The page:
Abu Dhabi: The quality and condition of marine water in Abu Dhabi has been improving in leaps and bounds over the past decade, and the implementation of a wastewater reuse strategy will help improve it further by next month.
In light of these efforts, the Environment Agency Abu Dhabi (EAD) has called upon residents to do their part in keeping the marine environment clean, including using reusable cups and water bottles to reduce the amount of waste released into marine bodies.
“Our monitoring programmes covers 45 per cent of marine area in the emirate, with monthly sampling and testing of marine water and sediments from 23 sites. We look into physical, chemical and microbial parameters. There are also 10 marine buoys that observe the marine water remotely, and provide real-time updates every 15 minutes,” Salama Al Saadi, senior specialist for assessment and permitting at the EAD, said during an environmental awareness session.
The monitoring programme has noted indicators of high, and improving water quality in the emirate based on three different indices: microbial, eutrophication and sedimentary.
“Of these, the microbial index is the most important because it reflects the marine water health and safety for recreation. The value was 98 out of 100, which has increased from about 90 a decade ago. This indicates excellent water quality. The value of the eutropication index, [which measures the excessive richness of nutrient like nitrogen and phosphorous] was an average of 65 in 2021. This quality will improve even more as the discharge of treated sewage effluent into the south Musaffah channel is stopped by next month,” Wael Suleiman, senior specialist for groundwater, soil and marine water policy at the EAD, told Gulf News.
The sewage effluent will instead be treated, and be put to use to irrigate thousands of farms. As the EAD told Gulf News in 2021, a 70km pipeline has been constructed to carry 140,000 cubic metres of water a day from the south of Musaffah to farms in Samih, Ajban and Shahama.
Marine water is an important resource in the UAE, with the local population historically using it for fishing, pearl diving and sea trade before the discovery of oil. Its use has been further expanded for developmental, transportation and tourism purposes, and fish species continue to contribute to food security in the country.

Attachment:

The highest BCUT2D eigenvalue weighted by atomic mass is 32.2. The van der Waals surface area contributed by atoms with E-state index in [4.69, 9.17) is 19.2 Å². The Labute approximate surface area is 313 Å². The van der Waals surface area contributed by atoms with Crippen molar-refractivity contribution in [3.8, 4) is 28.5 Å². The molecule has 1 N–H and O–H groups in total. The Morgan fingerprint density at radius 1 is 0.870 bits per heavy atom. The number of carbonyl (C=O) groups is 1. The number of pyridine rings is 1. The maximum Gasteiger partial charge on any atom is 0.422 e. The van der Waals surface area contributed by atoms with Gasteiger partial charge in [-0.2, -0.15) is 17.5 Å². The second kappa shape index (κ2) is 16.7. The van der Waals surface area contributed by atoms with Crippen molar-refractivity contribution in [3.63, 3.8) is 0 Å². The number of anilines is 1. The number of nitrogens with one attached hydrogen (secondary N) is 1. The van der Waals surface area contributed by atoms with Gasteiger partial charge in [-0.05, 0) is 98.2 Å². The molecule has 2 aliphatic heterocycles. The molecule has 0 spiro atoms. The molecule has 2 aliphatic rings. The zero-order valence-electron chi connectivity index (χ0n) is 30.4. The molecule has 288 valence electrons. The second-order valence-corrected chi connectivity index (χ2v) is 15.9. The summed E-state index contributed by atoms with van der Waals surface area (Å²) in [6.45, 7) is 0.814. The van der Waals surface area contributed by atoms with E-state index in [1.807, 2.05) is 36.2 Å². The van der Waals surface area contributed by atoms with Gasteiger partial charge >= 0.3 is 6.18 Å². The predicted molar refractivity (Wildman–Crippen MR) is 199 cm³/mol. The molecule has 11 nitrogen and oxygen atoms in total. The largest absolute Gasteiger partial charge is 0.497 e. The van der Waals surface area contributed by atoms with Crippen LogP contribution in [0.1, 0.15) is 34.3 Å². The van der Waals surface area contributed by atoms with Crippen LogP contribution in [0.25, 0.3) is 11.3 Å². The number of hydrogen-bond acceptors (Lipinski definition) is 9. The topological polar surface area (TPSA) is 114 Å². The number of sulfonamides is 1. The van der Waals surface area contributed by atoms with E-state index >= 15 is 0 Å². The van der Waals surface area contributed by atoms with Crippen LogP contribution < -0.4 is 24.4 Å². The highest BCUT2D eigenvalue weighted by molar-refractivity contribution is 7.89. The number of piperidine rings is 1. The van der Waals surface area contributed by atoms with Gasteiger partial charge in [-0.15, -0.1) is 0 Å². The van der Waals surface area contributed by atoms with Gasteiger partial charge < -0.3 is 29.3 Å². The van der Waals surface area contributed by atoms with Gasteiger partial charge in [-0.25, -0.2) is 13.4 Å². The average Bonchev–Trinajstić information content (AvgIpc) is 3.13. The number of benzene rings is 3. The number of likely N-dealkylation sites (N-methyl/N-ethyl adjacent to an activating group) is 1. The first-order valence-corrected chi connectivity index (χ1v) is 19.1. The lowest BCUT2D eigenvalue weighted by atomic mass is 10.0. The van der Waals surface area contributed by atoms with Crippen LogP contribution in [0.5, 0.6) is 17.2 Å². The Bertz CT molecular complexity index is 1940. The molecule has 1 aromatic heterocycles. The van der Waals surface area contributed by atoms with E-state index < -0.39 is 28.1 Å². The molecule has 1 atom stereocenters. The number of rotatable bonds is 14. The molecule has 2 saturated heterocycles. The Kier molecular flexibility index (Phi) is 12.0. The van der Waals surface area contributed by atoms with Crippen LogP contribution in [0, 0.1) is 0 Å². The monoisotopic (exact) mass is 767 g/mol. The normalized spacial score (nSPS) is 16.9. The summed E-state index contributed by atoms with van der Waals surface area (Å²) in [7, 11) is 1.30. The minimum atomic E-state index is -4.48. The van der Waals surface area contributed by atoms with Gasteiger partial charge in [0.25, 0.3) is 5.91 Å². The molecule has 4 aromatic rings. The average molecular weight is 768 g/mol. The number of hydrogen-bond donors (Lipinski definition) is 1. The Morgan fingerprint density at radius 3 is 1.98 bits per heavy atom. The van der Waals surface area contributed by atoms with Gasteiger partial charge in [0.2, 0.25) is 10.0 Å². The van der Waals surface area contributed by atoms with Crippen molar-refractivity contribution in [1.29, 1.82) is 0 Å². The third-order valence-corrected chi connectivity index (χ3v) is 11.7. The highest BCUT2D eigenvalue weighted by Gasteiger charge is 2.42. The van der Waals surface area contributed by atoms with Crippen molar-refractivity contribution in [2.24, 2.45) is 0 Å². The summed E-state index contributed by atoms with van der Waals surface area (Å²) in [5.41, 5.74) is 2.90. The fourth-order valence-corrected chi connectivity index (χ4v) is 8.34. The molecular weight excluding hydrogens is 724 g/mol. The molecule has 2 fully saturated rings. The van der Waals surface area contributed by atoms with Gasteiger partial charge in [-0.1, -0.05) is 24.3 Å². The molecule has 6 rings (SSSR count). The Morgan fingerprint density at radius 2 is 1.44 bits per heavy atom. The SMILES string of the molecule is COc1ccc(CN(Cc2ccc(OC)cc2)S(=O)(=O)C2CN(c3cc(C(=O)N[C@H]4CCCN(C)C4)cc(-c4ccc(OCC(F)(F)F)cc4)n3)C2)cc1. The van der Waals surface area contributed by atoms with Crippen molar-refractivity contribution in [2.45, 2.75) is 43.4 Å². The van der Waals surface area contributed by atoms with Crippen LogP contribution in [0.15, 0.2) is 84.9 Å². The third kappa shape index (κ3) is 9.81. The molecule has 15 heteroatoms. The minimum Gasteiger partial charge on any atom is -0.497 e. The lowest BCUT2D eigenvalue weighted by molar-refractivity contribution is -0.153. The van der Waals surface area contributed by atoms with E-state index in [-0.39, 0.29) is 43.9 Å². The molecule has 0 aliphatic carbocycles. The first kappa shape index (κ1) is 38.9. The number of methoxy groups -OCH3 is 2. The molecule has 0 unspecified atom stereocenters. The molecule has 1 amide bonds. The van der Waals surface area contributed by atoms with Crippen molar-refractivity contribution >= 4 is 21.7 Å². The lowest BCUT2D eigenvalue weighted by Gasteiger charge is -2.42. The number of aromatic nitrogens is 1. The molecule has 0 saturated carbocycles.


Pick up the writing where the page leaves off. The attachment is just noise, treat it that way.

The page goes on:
However, population growth and economic development have posed challenges to marine water quality. For instance, the demand for greater amounts of potable water has increased the need for desalination, and the salt removed during the process is discharged as brine into marine bodies.
Suleiman said that 300,000 cubic metres of treated sewage effluent are also discharged into Abu Dhabi’s coastal water every day.
“These discharges lower the marine water microbial index, which indicates the existence of harmful bacteria in marine water. This affects human health, kills fish, heat waves, and even leads to public beach closures,” the expert said.
As the EAD works to improve and maintain water quality, residents must also do their bit. The EAD issued the following steps to help conserve marine water:
• Don’t leave anything behind after a visit to the beach. Make sure to throw your waste in designated bins so that it is not washed into the sea.
• Opt for reusable bags, cups and water bottles to reduce the amount of waste entering the environment.
• Participate in beach clean up campaigns and other environmental initiatives.
• If you notice anything strange or unusual on the beach or in the sea, call the Abu Dhabi Government Contact Centre hotline at 800555. Your alerts can help protect other beachgoers.
• Download and use Baadr, a unique smartphone application by the EAD that encourages environmentally sustainable practices and provides incentives.